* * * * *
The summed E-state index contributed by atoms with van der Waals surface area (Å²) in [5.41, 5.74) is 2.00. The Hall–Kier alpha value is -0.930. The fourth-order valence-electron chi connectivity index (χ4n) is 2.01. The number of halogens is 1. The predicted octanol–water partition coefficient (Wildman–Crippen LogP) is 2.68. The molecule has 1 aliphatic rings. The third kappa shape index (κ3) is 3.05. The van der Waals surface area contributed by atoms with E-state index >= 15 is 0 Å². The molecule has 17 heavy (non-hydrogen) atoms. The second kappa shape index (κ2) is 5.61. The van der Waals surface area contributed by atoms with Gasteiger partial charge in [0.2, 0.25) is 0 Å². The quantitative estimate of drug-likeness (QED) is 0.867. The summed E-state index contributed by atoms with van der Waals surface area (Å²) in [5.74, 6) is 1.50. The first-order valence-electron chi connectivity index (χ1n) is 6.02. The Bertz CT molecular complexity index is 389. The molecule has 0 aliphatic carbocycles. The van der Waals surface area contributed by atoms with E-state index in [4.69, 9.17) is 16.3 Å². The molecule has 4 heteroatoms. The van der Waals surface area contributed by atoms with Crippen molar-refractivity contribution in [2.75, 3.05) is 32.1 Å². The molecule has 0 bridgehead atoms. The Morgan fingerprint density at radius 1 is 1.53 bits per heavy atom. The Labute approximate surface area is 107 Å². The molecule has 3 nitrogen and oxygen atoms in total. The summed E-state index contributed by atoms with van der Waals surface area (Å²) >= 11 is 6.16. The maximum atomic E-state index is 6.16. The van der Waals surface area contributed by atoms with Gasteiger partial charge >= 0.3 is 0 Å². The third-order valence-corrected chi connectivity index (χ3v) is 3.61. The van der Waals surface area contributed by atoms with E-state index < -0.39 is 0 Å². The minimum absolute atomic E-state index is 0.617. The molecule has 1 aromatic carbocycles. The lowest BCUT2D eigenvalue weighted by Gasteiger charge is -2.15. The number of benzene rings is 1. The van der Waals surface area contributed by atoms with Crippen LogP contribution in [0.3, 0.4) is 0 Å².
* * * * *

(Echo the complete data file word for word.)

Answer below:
The summed E-state index contributed by atoms with van der Waals surface area (Å²) in [5.41, 5.74) is 2.00. The Hall–Kier alpha value is -0.930. The fourth-order valence-electron chi connectivity index (χ4n) is 2.01. The number of halogens is 1. The predicted octanol–water partition coefficient (Wildman–Crippen LogP) is 2.68. The molecule has 1 aliphatic rings. The third kappa shape index (κ3) is 3.05. The van der Waals surface area contributed by atoms with E-state index >= 15 is 0 Å². The molecule has 17 heavy (non-hydrogen) atoms. The second kappa shape index (κ2) is 5.61. The van der Waals surface area contributed by atoms with Gasteiger partial charge in [0.2, 0.25) is 0 Å². The quantitative estimate of drug-likeness (QED) is 0.867. The summed E-state index contributed by atoms with van der Waals surface area (Å²) in [5.74, 6) is 1.50. The first-order valence-electron chi connectivity index (χ1n) is 6.02. The Bertz CT molecular complexity index is 389. The molecule has 0 aliphatic carbocycles. The van der Waals surface area contributed by atoms with E-state index in [4.69, 9.17) is 16.3 Å². The molecule has 4 heteroatoms. The van der Waals surface area contributed by atoms with Crippen molar-refractivity contribution in [2.75, 3.05) is 32.1 Å². The molecule has 0 bridgehead atoms. The Morgan fingerprint density at radius 1 is 1.53 bits per heavy atom. The Labute approximate surface area is 107 Å². The molecule has 3 nitrogen and oxygen atoms in total. The summed E-state index contributed by atoms with van der Waals surface area (Å²) >= 11 is 6.16. The maximum atomic E-state index is 6.16. The van der Waals surface area contributed by atoms with Gasteiger partial charge >= 0.3 is 0 Å². The third-order valence-corrected chi connectivity index (χ3v) is 3.61. The van der Waals surface area contributed by atoms with E-state index < -0.39 is 0 Å². The minimum absolute atomic E-state index is 0.617. The molecule has 1 aromatic carbocycles. The lowest BCUT2D eigenvalue weighted by Gasteiger charge is -2.15. The number of benzene rings is 1. The van der Waals surface area contributed by atoms with Crippen LogP contribution in [0.3, 0.4) is 0 Å².